A reading at Op.Cit Books by poets Ann Howells and Michelle Hartman
Two poets in a pod: Ann Howells and Michelle Hartman
Ann Howells and Michelle Hartman, a pair of poets reading at Op.Cit Books (DeVargas Center, 157 Paseo de Peralta, 505-428-0321) at 2 p.m. on Sunday, Aug. 6, have a lot in common. They both live in Texas and edit online poetry journals — Howells edits Illya’s Honey (www .illyashoney.com) and Hartman edits Red River Review (www.redriverreview.com). They know each other, their work often appears in the same journals, and both published books in 2016 — Howells’ Under a Lone Star (Village Books Press) and Hartman’s The Lost Journal of My Second Trip to Purgatory (Old Seventy Creek Press). Both are outspoken feminists who write poems in which meaning drives language, and neither seems to have much need for au courant poetry trends. As writers, however, Howells and Hartman are as different as land and sky. Howells emphasizes sense-based images with sudden insights that twist what came before, while Hartman ponders and riffs upon more esoteric levels of reality.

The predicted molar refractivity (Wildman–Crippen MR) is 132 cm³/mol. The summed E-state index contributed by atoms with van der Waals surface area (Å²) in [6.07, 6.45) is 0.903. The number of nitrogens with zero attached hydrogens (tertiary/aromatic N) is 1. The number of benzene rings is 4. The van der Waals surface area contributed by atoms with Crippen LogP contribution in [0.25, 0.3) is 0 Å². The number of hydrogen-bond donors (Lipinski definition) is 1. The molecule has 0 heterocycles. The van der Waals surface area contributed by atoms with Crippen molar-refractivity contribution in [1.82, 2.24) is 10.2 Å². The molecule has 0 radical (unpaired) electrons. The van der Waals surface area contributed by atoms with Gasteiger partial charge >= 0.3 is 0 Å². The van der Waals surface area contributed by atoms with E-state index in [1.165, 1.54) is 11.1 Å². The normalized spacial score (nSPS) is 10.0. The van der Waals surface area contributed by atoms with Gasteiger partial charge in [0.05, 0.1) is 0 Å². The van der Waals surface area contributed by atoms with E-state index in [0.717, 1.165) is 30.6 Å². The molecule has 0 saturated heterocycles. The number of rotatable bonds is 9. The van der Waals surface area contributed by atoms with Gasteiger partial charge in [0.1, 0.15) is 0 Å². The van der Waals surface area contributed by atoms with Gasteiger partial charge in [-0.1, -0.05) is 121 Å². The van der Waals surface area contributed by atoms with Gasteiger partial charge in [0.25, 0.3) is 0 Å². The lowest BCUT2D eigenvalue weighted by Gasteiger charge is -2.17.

“A bouncy waitress offers refills/in a sidewalk café, biscotti/and spiced gingerbread,” Howells writes in the closing stanza of “On Main Street,” which was published in Bindweed Magazine in July 2017. The poem is a viscerally sweet take on a peaceful morning scene of a perfect fall day. But everything is not what it seems — or soon it will not be. In the café, “A shuffling, old woman settles/at a table, bends to her book./No one is shooting yet.”
“Paintings on velvet aside/dogs cannot play poker/ their faces pristine mirrors/of their souls.” Hartman writes in “Perspective #6”, which appeared in Poetry Pacific in 2014. “Joy, anguish/and puzzlement as clearly visible/as fiery sky messages from God./Now Cats can have your house/car and first born/and you will never see a tell.” — Jennifer Levin